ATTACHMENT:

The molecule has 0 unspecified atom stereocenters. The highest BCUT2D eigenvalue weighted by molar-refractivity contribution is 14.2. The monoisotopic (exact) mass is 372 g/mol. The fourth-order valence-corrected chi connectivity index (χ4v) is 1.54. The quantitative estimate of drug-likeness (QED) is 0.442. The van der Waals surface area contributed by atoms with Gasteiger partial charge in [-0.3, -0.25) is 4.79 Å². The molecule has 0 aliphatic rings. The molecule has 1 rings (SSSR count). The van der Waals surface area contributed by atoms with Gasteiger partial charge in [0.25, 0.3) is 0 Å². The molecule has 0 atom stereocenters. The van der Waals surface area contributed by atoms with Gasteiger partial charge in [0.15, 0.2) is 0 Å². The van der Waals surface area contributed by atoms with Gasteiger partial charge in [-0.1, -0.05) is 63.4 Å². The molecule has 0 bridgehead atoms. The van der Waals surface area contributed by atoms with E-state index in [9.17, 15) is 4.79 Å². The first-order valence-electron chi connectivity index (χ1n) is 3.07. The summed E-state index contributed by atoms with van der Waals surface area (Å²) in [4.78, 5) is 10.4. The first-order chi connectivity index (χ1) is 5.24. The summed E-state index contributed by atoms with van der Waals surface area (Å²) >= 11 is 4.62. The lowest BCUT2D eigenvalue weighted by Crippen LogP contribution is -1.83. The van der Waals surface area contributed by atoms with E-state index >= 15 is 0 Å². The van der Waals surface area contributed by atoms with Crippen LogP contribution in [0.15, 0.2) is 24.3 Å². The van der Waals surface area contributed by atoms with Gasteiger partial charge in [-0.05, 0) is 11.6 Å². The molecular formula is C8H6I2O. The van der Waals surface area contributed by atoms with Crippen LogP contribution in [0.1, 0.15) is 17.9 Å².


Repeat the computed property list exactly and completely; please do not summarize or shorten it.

The molecule has 0 unspecified atom stereocenters. The highest BCUT2D eigenvalue weighted by molar-refractivity contribution is 14.2. The monoisotopic (exact) mass is 372 g/mol. The fourth-order valence-corrected chi connectivity index (χ4v) is 1.54. The quantitative estimate of drug-likeness (QED) is 0.442. The van der Waals surface area contributed by atoms with Gasteiger partial charge in [-0.3, -0.25) is 4.79 Å². The molecule has 0 aliphatic rings. The molecule has 1 rings (SSSR count). The van der Waals surface area contributed by atoms with Gasteiger partial charge in [0.25, 0.3) is 0 Å². The molecule has 0 atom stereocenters. The van der Waals surface area contributed by atoms with Gasteiger partial charge in [0.15, 0.2) is 0 Å². The van der Waals surface area contributed by atoms with Gasteiger partial charge in [-0.1, -0.05) is 63.4 Å². The molecule has 0 bridgehead atoms. The van der Waals surface area contributed by atoms with E-state index in [9.17, 15) is 4.79 Å². The first-order valence-electron chi connectivity index (χ1n) is 3.07. The summed E-state index contributed by atoms with van der Waals surface area (Å²) in [4.78, 5) is 10.4. The first-order chi connectivity index (χ1) is 5.24. The summed E-state index contributed by atoms with van der Waals surface area (Å²) >= 11 is 4.62. The lowest BCUT2D eigenvalue weighted by Crippen LogP contribution is -1.83. The van der Waals surface area contributed by atoms with E-state index >= 15 is 0 Å². The van der Waals surface area contributed by atoms with Crippen LogP contribution in [0.15, 0.2) is 24.3 Å². The van der Waals surface area contributed by atoms with Gasteiger partial charge in [-0.05, 0) is 11.6 Å². The molecular formula is C8H6I2O. The van der Waals surface area contributed by atoms with Crippen LogP contribution in [0.1, 0.15) is 17.9 Å².